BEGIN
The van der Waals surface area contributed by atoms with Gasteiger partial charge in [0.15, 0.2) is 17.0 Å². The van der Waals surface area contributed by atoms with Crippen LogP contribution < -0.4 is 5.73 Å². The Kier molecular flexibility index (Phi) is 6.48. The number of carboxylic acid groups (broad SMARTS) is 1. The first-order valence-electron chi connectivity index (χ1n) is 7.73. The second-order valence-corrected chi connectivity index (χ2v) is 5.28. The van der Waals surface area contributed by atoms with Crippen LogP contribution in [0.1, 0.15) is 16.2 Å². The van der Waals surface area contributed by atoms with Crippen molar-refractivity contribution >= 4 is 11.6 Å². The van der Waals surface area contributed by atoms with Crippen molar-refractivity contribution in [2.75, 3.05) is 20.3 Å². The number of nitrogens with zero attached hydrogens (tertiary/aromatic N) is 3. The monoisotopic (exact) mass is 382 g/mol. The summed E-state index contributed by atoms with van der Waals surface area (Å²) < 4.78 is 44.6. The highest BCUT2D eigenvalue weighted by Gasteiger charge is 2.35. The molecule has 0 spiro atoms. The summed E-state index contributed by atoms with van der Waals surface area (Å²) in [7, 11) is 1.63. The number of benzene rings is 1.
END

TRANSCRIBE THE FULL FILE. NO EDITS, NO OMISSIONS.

The van der Waals surface area contributed by atoms with Gasteiger partial charge in [0.15, 0.2) is 17.0 Å². The van der Waals surface area contributed by atoms with Crippen LogP contribution < -0.4 is 5.73 Å². The Kier molecular flexibility index (Phi) is 6.48. The number of carboxylic acid groups (broad SMARTS) is 1. The first-order valence-electron chi connectivity index (χ1n) is 7.73. The second-order valence-corrected chi connectivity index (χ2v) is 5.28. The van der Waals surface area contributed by atoms with Crippen LogP contribution in [0.1, 0.15) is 16.2 Å². The van der Waals surface area contributed by atoms with Crippen molar-refractivity contribution >= 4 is 11.6 Å². The van der Waals surface area contributed by atoms with Crippen molar-refractivity contribution in [2.75, 3.05) is 20.3 Å². The number of nitrogens with zero attached hydrogens (tertiary/aromatic N) is 3. The monoisotopic (exact) mass is 382 g/mol. The summed E-state index contributed by atoms with van der Waals surface area (Å²) < 4.78 is 44.6. The highest BCUT2D eigenvalue weighted by Gasteiger charge is 2.35. The molecule has 0 spiro atoms. The summed E-state index contributed by atoms with van der Waals surface area (Å²) in [7, 11) is 1.63. The number of benzene rings is 1.